of see a greenish sludge happening. These I made before I went out for an evening
and so I let them sit for a long time and they got completely bloomed. What you
can do is leave it on your work table like I’m doing with this one and when it
reaches a point that you’re happy with go ahead and rinse it under running
water and that will stop the reaction and it won’t go any further. Here are
some fun things to play with, these are the Swellegant dye oxides, these are very
heavily pigmented. I don’t know if you can see that my thumb is blue, that was
four days ago and it’s still blue. Here’s one I did a while ago in silver then
went over it with the darkening solution which is this because it only darkens
silver and then went over it with some of the purple and the blue dye oxides. This
one was copper you can see and maybe I got a little too crazy with the colors. All you need is a drop these are so strong, one drop will do. Shake them well
as well. You may not be able to tell that’s the caribbean blue and violet and
these are really strong. Let’s play with the blue and this one is starting to
turn green. Christi Friesen, who is the person whose name is on these bottles of
materials, has actually done a really good video on YouTube where she spends a
lot of time sort of playing with these and experimenting and showing you
different combinations. You get different effects and they can be kind of
unpredictable, and whether you apply them when the paints were wet or dry ,if you
apply the different combinations, like I might get a reaction from my silver
that’s under there. One final thing you can do if you think you’ve gone way too
far like these and you want to bring them back to something maybe a little
less crusty looking. Just take some of your paint, your metal
paint that you started with. All I have here is a scrap of printer paper just
something that printed what I didn’t want, it printed three copies when I only
wanted one, you know, take my finger, dip it in the cap and then rub it and this
is a trick I saw from Christi, I thought it was brilliant, just to get some of the
moisture out you can take that finger and rub it on here. You can see that it’s
not getting into the crevices, the texture we made, with these scalloped
edges I love going over them, and I got this texture on the back here by doing
the rolling with the ball tool over a sponge. There now that looks a little bit
less, yeah crusty. You can see you can have endless fun with these just playing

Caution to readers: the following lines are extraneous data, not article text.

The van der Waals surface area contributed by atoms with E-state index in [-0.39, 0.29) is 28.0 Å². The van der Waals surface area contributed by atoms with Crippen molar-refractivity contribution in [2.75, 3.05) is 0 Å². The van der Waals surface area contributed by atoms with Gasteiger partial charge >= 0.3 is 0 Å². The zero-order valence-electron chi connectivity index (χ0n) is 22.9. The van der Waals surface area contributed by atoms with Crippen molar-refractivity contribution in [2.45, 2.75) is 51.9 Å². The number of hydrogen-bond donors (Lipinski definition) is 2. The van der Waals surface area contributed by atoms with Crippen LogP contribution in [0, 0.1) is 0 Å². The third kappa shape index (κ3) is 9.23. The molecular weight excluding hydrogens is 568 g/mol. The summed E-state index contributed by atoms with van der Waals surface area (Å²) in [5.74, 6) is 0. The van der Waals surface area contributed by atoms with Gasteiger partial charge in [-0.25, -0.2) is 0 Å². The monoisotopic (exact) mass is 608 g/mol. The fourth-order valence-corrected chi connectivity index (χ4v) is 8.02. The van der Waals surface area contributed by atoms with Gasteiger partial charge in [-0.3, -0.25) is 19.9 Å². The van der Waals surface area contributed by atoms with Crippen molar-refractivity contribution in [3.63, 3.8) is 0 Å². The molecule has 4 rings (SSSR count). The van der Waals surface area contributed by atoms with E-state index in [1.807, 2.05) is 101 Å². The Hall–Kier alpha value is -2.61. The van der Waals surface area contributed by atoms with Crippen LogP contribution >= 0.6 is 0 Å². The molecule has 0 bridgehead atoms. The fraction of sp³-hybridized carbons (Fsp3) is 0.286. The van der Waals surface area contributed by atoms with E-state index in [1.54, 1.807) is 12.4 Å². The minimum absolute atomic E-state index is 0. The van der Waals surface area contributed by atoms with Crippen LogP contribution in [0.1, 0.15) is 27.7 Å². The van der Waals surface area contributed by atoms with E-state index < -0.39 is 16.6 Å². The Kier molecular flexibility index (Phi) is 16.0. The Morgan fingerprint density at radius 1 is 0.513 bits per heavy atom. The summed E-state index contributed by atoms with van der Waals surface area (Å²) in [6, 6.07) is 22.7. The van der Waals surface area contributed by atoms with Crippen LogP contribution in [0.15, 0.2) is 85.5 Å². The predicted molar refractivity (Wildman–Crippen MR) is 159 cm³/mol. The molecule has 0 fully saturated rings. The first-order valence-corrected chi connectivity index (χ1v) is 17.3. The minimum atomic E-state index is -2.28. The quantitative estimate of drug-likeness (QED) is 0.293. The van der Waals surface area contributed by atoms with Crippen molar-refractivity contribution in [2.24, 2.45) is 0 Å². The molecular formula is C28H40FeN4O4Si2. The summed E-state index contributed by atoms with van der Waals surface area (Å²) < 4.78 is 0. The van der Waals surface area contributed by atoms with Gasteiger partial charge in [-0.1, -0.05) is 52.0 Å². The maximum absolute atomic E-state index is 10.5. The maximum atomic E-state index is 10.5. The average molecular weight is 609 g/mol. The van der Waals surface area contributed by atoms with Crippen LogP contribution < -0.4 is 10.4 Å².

with the different colors and combinations and seeing what you like
and what you don’t and if you’re not happy with something go back over it. I’m
going to clean up and then I will show you how I finished this up. This one by
the way, I did the step I just showed you here, is what I did on this. I went
over this lightly with the silver. What you’ll want to start with to make these
into pendants, earrings, whatever is an eye pin and you probably will need a bead
of some size that will go onto the eye pin and then you can feed that up into
the hole here, because the eye pin without the bead will just slip right
through and that will be something you will have to decide for yourself for
your own particular size. Notice I wasn’t at all concerned with that ragged hole
because I knew all along I’d be putting a cone on there, just like that, and of
course after that you can add whatever beads you like. But before we do that
let’s make some fun dangles to dangle down inside that flower. Gives
your, it will give your piece some movement and a whole lot of interest. So
what I have here are some itty bitty ball head pins. These are pretty fine gauge, these are… yeah 22 gauge. I have some little four
millimeter Swarovski bicones and i’m just going to pop one… pardon my messy
hands you know how they got that way, you watched it happen… Pop that on. Now we
could just have this dangle straight down, but that’s kind of boring don’t you
think? Let’s make this interesting. We’ll grasp this about 3/8 of an inch
from the end, you want to leave that much to make your loop, and these are I
believe one and a half inches long, and I’m grabbing it with my round nose
pliers. Don’t forget to put the bead on first, and I’m just going to do like a
corkscrew around my round nose pliers until I get down to the bead. Isn’t that
cute? Then I can grab my loop, well, the top of
the wire and make it into a loop, and you have a far more interesting dangle. Here
are a couple of others I made. What’s fun about these is that you can make them
different lengths just by pulling on out a little longer and now we have
different lengths and if you forget to add your bead that’s what you get, you
get one without a bead on it which is cute too with the little ball head pin. And if you’ve been making jewelry at all
for a while you probably know where I’m going from here I’m just going to pop
these on the eye. of the eye pin, close that up, don’t forget your bead
that would be like a stopper up here. See isn’t that cute? I just love that. Add
your cap, maybe another one of these, maybe a bead for decoration, make a loop
and you have a sweet pendant. I hope you’ve enjoyed this tutorial and have
been inspired by it and if you have and if you enjoy my teaching you might
consider becoming a Patron as my patrons get bonus tutorials. They get up to two
additional tutorials every month. You can learn more about how that all works at
Patreon.com/sandysewin. Thanks for watching, happy creating,
bye bye.

26 thoughts on “Calla Lily Pendants-Springtime Polymer Clay Jewelry Tutorial”

  1. LOVE LOVE LOVE LOVE THESE!!! I've made calla lilies before, but you have given me some new ideas. Thank you – blessings!

  2. Hey Sandy, a little tip for you. Next time you go to the doctor, ask to keep the plastic thing they look into your ear with. It is disposable and they just throw it away. Take it home and wash it and then you can use it to shape your earrings. It is cone shaped.

  3. Wow Sandy you out did yourself! And I’m doing as you suggested typing and watching and waiting. Lol you know what’s funny? I got the same set but in square shape from the baking section. I was back and forth from polymer clay section and baking sections. I paid half the price in baking section and got more bang for the buck!!! These are beautiful and original… ♥️